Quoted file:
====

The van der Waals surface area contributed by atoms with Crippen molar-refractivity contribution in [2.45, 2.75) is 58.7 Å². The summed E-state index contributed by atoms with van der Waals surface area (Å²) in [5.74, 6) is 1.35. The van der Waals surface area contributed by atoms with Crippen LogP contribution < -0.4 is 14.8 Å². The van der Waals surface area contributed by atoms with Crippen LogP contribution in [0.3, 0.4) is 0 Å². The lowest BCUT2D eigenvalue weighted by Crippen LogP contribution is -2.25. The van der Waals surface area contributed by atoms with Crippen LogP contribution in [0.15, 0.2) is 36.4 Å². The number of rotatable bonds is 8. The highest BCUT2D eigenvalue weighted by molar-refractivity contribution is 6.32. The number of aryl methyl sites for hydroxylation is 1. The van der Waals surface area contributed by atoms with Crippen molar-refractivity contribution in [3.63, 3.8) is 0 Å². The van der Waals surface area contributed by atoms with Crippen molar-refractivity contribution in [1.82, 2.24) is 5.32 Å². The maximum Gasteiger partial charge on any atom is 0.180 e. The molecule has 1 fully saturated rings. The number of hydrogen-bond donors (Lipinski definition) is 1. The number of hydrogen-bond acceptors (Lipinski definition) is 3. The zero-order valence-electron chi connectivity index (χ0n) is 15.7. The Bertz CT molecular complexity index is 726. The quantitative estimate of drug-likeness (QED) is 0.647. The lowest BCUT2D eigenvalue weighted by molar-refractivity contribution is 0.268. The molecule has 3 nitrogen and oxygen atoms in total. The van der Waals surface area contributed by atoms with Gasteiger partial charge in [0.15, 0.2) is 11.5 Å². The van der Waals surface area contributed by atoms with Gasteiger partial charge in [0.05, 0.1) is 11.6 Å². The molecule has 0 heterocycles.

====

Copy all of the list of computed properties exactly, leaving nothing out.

The van der Waals surface area contributed by atoms with Crippen molar-refractivity contribution in [2.45, 2.75) is 58.7 Å². The summed E-state index contributed by atoms with van der Waals surface area (Å²) in [5.74, 6) is 1.35. The van der Waals surface area contributed by atoms with Crippen LogP contribution < -0.4 is 14.8 Å². The van der Waals surface area contributed by atoms with Crippen LogP contribution in [0.3, 0.4) is 0 Å². The lowest BCUT2D eigenvalue weighted by Crippen LogP contribution is -2.25. The van der Waals surface area contributed by atoms with Crippen LogP contribution in [0.15, 0.2) is 36.4 Å². The number of rotatable bonds is 8. The highest BCUT2D eigenvalue weighted by molar-refractivity contribution is 6.32. The number of aryl methyl sites for hydroxylation is 1. The van der Waals surface area contributed by atoms with Crippen molar-refractivity contribution in [3.63, 3.8) is 0 Å². The van der Waals surface area contributed by atoms with Crippen molar-refractivity contribution in [1.82, 2.24) is 5.32 Å². The maximum Gasteiger partial charge on any atom is 0.180 e. The molecule has 1 fully saturated rings. The number of hydrogen-bond donors (Lipinski definition) is 1. The number of hydrogen-bond acceptors (Lipinski definition) is 3. The zero-order valence-electron chi connectivity index (χ0n) is 15.7. The Bertz CT molecular complexity index is 726. The quantitative estimate of drug-likeness (QED) is 0.647. The lowest BCUT2D eigenvalue weighted by molar-refractivity contribution is 0.268. The molecule has 3 nitrogen and oxygen atoms in total. The van der Waals surface area contributed by atoms with Gasteiger partial charge in [0.15, 0.2) is 11.5 Å². The van der Waals surface area contributed by atoms with Gasteiger partial charge in [0.05, 0.1) is 11.6 Å². The molecule has 0 heterocycles.